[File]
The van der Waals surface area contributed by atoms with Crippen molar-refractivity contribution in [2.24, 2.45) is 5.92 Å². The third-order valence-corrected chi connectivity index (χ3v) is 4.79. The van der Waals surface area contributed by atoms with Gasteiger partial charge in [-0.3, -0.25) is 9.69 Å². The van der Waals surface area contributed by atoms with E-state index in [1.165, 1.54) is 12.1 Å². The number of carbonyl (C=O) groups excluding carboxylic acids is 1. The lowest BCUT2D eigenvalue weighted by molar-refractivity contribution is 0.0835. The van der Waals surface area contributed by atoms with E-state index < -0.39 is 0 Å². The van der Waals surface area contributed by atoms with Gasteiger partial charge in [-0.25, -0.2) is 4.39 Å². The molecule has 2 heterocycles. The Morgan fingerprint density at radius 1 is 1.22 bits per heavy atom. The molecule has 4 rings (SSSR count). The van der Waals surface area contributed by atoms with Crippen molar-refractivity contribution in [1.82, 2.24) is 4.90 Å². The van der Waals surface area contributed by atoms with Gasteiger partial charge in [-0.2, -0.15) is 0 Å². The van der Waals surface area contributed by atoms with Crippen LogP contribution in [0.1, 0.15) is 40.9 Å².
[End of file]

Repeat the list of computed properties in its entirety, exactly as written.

The van der Waals surface area contributed by atoms with Crippen molar-refractivity contribution in [2.24, 2.45) is 5.92 Å². The third-order valence-corrected chi connectivity index (χ3v) is 4.79. The van der Waals surface area contributed by atoms with Gasteiger partial charge in [-0.3, -0.25) is 9.69 Å². The van der Waals surface area contributed by atoms with E-state index in [1.165, 1.54) is 12.1 Å². The number of carbonyl (C=O) groups excluding carboxylic acids is 1. The lowest BCUT2D eigenvalue weighted by molar-refractivity contribution is 0.0835. The van der Waals surface area contributed by atoms with E-state index < -0.39 is 0 Å². The van der Waals surface area contributed by atoms with Gasteiger partial charge in [-0.25, -0.2) is 4.39 Å². The molecule has 2 heterocycles. The Morgan fingerprint density at radius 1 is 1.22 bits per heavy atom. The molecule has 4 rings (SSSR count). The van der Waals surface area contributed by atoms with Crippen molar-refractivity contribution in [1.82, 2.24) is 4.90 Å². The van der Waals surface area contributed by atoms with Gasteiger partial charge in [-0.2, -0.15) is 0 Å². The van der Waals surface area contributed by atoms with Crippen LogP contribution in [0.1, 0.15) is 40.9 Å².